Meanwhile the Brussels sprouts which I had dismissed as a not very successful crop, have come to life in the cool weather. Each evening I can pick a pocket full for dinner, and there always seem to be more the next night. What was I thinking? Moreover, this is this first time I’ve tasted them off the vine as it were and they are so much nuttier tasting than even the glossiest store bought. I will leave them out there as long as I can and see how they do.
Well the gauze has turned to “socked in” out here. Time to go inside.
Monday, October 16, 2006
Preparation of the beds
I plant the garlic in 4x8 foot raised beds. To prep them I first weed and then mix in Azomite and Harmony to the top layer. Then I shovel the top layer of the left half of the bed, about 4 inches, over to the right side. Again I apply Azomite and Harmony and add colloidal clay and work that in. Next a sprinkling of grass clippings followed by a 2 inch layer of the lamb manure compost I made this summer. Then I cover that with the soil I removed and repeat this for the right side. I let the beds sit for about 3 weeks like this.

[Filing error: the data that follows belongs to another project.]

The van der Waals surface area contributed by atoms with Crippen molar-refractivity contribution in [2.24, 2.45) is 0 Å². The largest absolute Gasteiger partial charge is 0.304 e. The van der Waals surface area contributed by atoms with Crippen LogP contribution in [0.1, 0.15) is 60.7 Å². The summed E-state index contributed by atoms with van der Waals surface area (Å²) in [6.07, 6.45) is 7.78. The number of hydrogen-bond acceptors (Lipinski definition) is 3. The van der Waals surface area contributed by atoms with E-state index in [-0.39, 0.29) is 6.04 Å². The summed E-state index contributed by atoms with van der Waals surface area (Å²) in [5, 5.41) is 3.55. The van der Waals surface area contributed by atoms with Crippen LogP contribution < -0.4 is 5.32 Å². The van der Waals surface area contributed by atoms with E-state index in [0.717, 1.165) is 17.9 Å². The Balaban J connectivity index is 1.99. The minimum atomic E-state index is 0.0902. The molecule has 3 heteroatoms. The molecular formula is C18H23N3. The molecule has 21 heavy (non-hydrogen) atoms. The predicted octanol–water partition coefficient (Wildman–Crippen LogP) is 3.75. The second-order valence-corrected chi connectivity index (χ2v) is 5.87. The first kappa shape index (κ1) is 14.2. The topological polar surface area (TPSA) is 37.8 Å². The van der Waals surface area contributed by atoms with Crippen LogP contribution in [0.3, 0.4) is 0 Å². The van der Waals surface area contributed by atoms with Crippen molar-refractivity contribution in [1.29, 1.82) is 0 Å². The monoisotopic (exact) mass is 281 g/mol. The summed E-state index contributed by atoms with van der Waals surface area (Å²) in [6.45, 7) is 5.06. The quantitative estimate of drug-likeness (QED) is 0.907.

This year I had a new tool to work with. Hunter made this wonderful planting marker that we used to mark the beds in a 5x8 inch spacing. I was able to get 13 rows of 10 cloves to a row or 130 head to a bed. The marker isn’t intended to actually dibble the holes, but it does lay out the grid. I then went through and stuck my thumb in each hole and then squirted water from my handy dishsoap container into each hole (great garden tool). Next I planted the cloves about 4 inches deep. I watered them for about a week and then put a mulch of grass clippings over each bed. In the past I’ve used straw, but after re-reading the planting advice in Growing Great Garlic I decided to use the grass. The idea is that the mulch will break down in May about the time the garlic needs the nitrogen.